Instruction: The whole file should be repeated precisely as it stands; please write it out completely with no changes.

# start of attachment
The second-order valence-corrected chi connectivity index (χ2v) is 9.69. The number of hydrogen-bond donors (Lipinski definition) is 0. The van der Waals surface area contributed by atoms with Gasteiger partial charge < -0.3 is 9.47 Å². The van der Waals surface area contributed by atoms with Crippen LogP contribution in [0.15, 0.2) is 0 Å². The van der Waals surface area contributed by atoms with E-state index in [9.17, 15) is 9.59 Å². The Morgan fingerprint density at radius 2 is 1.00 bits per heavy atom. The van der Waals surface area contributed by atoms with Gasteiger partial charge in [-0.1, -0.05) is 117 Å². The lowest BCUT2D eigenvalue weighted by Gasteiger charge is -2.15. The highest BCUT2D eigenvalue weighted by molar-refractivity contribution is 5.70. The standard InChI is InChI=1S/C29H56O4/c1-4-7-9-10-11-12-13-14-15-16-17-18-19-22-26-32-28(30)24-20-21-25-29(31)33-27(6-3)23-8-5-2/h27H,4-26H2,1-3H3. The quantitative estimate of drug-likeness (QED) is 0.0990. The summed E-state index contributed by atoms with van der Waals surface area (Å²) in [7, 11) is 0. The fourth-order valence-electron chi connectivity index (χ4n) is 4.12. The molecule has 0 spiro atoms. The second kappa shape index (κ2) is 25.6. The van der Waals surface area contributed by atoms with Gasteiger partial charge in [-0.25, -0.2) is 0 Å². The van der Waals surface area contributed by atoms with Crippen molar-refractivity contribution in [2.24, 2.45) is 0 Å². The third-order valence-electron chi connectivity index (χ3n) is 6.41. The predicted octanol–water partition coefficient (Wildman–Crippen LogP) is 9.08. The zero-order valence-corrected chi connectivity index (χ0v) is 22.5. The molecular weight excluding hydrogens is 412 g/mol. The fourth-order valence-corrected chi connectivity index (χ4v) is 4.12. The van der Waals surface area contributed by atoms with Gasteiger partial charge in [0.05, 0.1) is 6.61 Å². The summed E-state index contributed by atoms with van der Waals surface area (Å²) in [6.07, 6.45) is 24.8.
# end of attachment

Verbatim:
The second-order valence-corrected chi connectivity index (χ2v) is 9.69. The number of hydrogen-bond donors (Lipinski definition) is 0. The van der Waals surface area contributed by atoms with Gasteiger partial charge < -0.3 is 9.47 Å². The van der Waals surface area contributed by atoms with Crippen LogP contribution in [0.15, 0.2) is 0 Å². The van der Waals surface area contributed by atoms with E-state index in [9.17, 15) is 9.59 Å². The Morgan fingerprint density at radius 2 is 1.00 bits per heavy atom. The van der Waals surface area contributed by atoms with Gasteiger partial charge in [-0.1, -0.05) is 117 Å². The lowest BCUT2D eigenvalue weighted by Gasteiger charge is -2.15. The highest BCUT2D eigenvalue weighted by molar-refractivity contribution is 5.70. The standard InChI is InChI=1S/C29H56O4/c1-4-7-9-10-11-12-13-14-15-16-17-18-19-22-26-32-28(30)24-20-21-25-29(31)33-27(6-3)23-8-5-2/h27H,4-26H2,1-3H3. The quantitative estimate of drug-likeness (QED) is 0.0990. The summed E-state index contributed by atoms with van der Waals surface area (Å²) in [7, 11) is 0. The fourth-order valence-electron chi connectivity index (χ4n) is 4.12. The molecule has 0 spiro atoms. The second kappa shape index (κ2) is 25.6. The van der Waals surface area contributed by atoms with Gasteiger partial charge in [-0.25, -0.2) is 0 Å². The van der Waals surface area contributed by atoms with Crippen molar-refractivity contribution in [2.24, 2.45) is 0 Å². The third-order valence-electron chi connectivity index (χ3n) is 6.41. The predicted octanol–water partition coefficient (Wildman–Crippen LogP) is 9.08. The zero-order valence-corrected chi connectivity index (χ0v) is 22.5. The molecular weight excluding hydrogens is 412 g/mol. The fourth-order valence-corrected chi connectivity index (χ4v) is 4.12. The van der Waals surface area contributed by atoms with Gasteiger partial charge in [0.05, 0.1) is 6.61 Å². The summed E-state index contributed by atoms with van der Waals surface area (Å²) in [6.07, 6.45) is 24.8.